“On the other end, we’ve heard my former pastor, Reverend Jeremiah Wright, use incendiary language to express views that have the potential not only to widen the racial divide, but views that denigrate both the greatness and the goodness of our nation; that rightly offend white and black alike.”
Senator Obama, from his speech on race (emphasis mine).
Wow, I really thought the Senator would be above this. He used the D-word.
I try not to do the job of the P.C. police, but sometimes I just can’t help myself. In this case, it’s because I can’t stand that phreaking word. Most people who use the word ‘denigrate’ know what it means in a general sense … or if not specifically, they know what it connotes. If nothing else, they know that if you’re doing it you’re speaking bad about someone or something.
Let me set the record straight, once and for all:
Merriam Webster defines the word as the following:
- Main Entry:
- transitive verb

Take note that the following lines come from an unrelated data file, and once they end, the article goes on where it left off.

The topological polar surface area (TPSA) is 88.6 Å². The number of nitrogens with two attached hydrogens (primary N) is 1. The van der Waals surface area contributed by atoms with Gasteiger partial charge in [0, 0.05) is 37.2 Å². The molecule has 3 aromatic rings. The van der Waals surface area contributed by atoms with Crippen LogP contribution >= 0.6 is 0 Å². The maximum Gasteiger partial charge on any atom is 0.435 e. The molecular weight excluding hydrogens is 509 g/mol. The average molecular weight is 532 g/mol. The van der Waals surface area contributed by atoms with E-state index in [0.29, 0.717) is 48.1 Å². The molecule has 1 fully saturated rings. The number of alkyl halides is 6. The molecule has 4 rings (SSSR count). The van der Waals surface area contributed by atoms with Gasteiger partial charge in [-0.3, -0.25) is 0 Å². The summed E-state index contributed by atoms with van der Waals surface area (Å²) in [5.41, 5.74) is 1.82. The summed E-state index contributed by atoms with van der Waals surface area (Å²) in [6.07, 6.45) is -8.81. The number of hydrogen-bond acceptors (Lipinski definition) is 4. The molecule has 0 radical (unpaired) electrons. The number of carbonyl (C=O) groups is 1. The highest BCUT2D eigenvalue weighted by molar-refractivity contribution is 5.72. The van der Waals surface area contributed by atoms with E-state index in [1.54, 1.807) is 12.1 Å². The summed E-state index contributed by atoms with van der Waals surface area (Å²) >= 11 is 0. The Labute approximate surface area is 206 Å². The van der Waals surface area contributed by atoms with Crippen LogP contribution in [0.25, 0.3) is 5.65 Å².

- Inflected Form(s):
- den·i·grat·ed; den·i·grat·ing
- Latin denigratus, past participle of denigrare, from de- + nigrare to blacken, from nigr-, niger black
- 1 : to attack the reputation of : defame <denigrate one’s opponents>
- 2 : to deny the importance or validity of : belittle <denigrate their achievements>
Now, go back up to the etymology part. It’s roots are Latin, right? And what does it mean, literally?
It’s like saying,
“Hey buddy, I got into law school fair and square just like everyone else… don’t blacken my degree just because my professors are African-American.”
The implication here is an age-old idea that Malcolm X first came to resent in his autobiography — that anything white is pure and virtuous and anything black is dangerous, corrupt and evil.
I can understand if White people (or ignorant Black people) use the term out of ignorance. But for someone like Senator Obama, who clearly chooses his words very carefully, to use it… ?
[end of rant]